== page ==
Brussels to Rotterdam; A dinner party in Maassluis; Robbert and Belinda; Delft; In student residence again; Canals and leaning churches and a cool library; The Hague; A passport scare and a wake-up call; Amsterdam in the rain

We arrived in Rotterdam to find Robbert waiting for us on the train platform. We’d met him and his girlfriend Belinda while we were camping in Portugal (see the dispatch from Covilha on July 14th for details). It was good to see him again. I hadn’t realized but he and Belinda had planned a whole dinner for us at his parents’ house! If I’d known I’d have made sure we left Brussels earlier.

Belinda was waiting at the house in Maassluis, a small, quiet town about 35 minutes by train from Rotterdam. Robbert’s parents were wonderful people - welcoming and genial despite having had a terrible week. The food was great - fresh vegetables and barbecued chicken and sausages - and wonder of wonders, peanut sauce. We’ve been craving peanut butter for ages, and peanut sauce is just as good. They were hesitant about introducing us to it, calling it a weird Dutch food that foreigners might not like - I think they were surprised when we snatched it from them like starving wolves (albeit polite ones, I hope). Dutch food is, traditionally, very bland and boring - meat and potatoes, Robbert tells me. He’s very happy about the colonialist history of the Netherlands, saying it was the only reason that there’s anything decent to eat in the country. The peanut sauce comes from Indonesia, naturally, which I hadn’t realized was a Dutch possession at one point. In any case, it was an excellent dinner and I’m very grateful to them both thinking of it and for preparing it, and I hope Robbert will pass on my regards to his parents. After dinner we left for Delft where Belinda is living in a student residence and had saved us a space on her floor.

In the morning we had a bit of an unexpected scare. The tour company we’re using for our African overland segment had sent us an updated itinerary and notes, and one of the changes was in the visa and entry requirements section - it said that South Africa now requires six blank pages in your passport or you’ll be turned away at thge border! Six blank pages! That’s completely insane - I can’t imagine what a single country would do with six pages. It wasn’t an annoyance though - it was a real problem. I only have nine blank pages in my passport right now, and there’s an exit stamp from the EU, entry and exit in Qatar, and five African countries before we even get to South Africa. We all spent an hour brainstorming the problem before coming to the conclusion that it was Sunday, the embassies were all closed, and there was nothing we could do about it until Monday so we might as well relax and enjoy the day.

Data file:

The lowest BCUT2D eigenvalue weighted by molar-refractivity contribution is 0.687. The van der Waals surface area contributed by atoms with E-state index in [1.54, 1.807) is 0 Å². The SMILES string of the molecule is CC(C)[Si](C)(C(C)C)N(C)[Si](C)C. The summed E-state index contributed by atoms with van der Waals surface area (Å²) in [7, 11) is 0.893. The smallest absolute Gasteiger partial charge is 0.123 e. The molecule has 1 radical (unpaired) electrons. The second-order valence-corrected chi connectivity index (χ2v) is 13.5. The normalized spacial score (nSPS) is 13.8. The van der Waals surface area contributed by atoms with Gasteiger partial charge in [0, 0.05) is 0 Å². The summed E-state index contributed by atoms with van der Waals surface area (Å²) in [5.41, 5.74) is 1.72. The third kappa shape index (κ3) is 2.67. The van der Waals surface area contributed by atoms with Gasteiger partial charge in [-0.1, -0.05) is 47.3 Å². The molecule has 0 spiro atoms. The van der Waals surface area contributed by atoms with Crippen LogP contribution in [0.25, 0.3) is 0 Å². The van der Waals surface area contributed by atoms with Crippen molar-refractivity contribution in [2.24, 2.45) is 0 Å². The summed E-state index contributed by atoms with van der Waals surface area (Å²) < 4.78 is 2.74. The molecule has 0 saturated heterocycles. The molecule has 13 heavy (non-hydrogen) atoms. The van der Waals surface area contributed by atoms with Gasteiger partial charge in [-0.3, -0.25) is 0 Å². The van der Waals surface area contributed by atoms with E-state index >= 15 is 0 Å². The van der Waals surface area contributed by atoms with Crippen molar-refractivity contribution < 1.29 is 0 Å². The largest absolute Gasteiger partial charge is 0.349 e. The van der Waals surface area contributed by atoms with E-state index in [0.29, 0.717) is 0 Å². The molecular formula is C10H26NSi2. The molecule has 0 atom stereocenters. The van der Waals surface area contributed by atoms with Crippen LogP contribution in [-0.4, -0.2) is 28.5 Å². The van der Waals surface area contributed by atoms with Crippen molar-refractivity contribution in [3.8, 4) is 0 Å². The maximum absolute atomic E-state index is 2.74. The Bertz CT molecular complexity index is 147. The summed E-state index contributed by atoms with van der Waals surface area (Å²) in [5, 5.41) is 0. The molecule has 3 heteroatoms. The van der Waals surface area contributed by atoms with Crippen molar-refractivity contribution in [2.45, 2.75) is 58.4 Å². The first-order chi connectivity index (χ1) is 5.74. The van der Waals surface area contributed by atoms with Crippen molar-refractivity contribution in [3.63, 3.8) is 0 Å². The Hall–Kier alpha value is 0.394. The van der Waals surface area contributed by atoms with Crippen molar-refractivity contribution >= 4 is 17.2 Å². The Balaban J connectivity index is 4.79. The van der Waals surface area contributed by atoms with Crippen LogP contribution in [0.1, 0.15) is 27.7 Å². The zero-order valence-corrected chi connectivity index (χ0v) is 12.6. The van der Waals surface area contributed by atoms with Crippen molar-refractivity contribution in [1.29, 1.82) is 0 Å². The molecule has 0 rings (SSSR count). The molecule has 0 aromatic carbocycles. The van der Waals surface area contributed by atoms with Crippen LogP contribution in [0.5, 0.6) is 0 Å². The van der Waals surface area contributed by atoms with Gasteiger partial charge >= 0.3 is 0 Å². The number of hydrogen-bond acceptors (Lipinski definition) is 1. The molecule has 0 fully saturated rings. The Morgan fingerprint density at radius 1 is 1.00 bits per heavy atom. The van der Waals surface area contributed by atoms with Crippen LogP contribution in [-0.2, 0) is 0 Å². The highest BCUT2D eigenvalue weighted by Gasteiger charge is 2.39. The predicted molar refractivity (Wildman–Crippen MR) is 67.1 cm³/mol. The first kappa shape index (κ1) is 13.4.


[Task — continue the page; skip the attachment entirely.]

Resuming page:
It was nice to have someone to spend a Sunday with, and something to do besides our usual Sunday routine in a new place, which is to search irritably for an open supermaket. Robbert and Belinda took us around Delft and showed us the sights. I was enchanted by all the little canals and boats and the crooked little houses. There’s one church whose steeple leans at a very noticeable angle, and another with a steeple that has three layers, each in a different colour of brick - brown, grey and pink as you go up from the ground. Robbert says it wasn’t planned that way, they just ran out of bricks twice. He’s a history major, and has a memory which is almost spooky in its breadth and capacity for detail. Walking through the town with hime was like a thousand little history lessons. He had some story about nearly everything we saw, but his enthusiasm for his subject kept it from ever being boring. He’ll make a fine professor someday. Belinda too has a love for her subject that’s impossible to miss. She’s studying industrial design, and it’s been a long time since I’ve seen anyone as happy and excited about their studies - it was wonderful to see. She took us to her university and showed us the outside of her faculty’s building (it was Sunday so we didn’t get to go in) and the library building. The library is amazing - it’s built into an artificial green hill that must surely be the highest point in all of flat Delft, and has a central light well that from the outside is a giant silver cone - it looks as if a gleaming 1950s rocketship is buried in the hill, waiting to be launched.

Lunch was another Dutch specialty - tiny pancakes with various toppings, mostly sugary. I’m always up for candy as a meal, and I wasn’t disappointed, it was really good. Sheryl was vibrating for hours from all the sugar. Afterward Robbert took us to see Delft’s last remaining windmill. I’d always assumed the windmills in Holland were used for the same purpose as windmills everywhere - grinding grain and the like. They were, but not until much later. Robbert told me that their original purpose was to pump water from the waterlogged ground to stop the country from flooding. Obvious in retrospect.

Afterwards they took us to see the Hague, the seat of government of the Netherlands. The Hague was chosen as a compromise candidate - it was a weak city-state, and naming it avoided strengthening any of the strong cities. It was nice, though bland and lacking in character - I preferred Delft’s canals to the Hague’s architecture.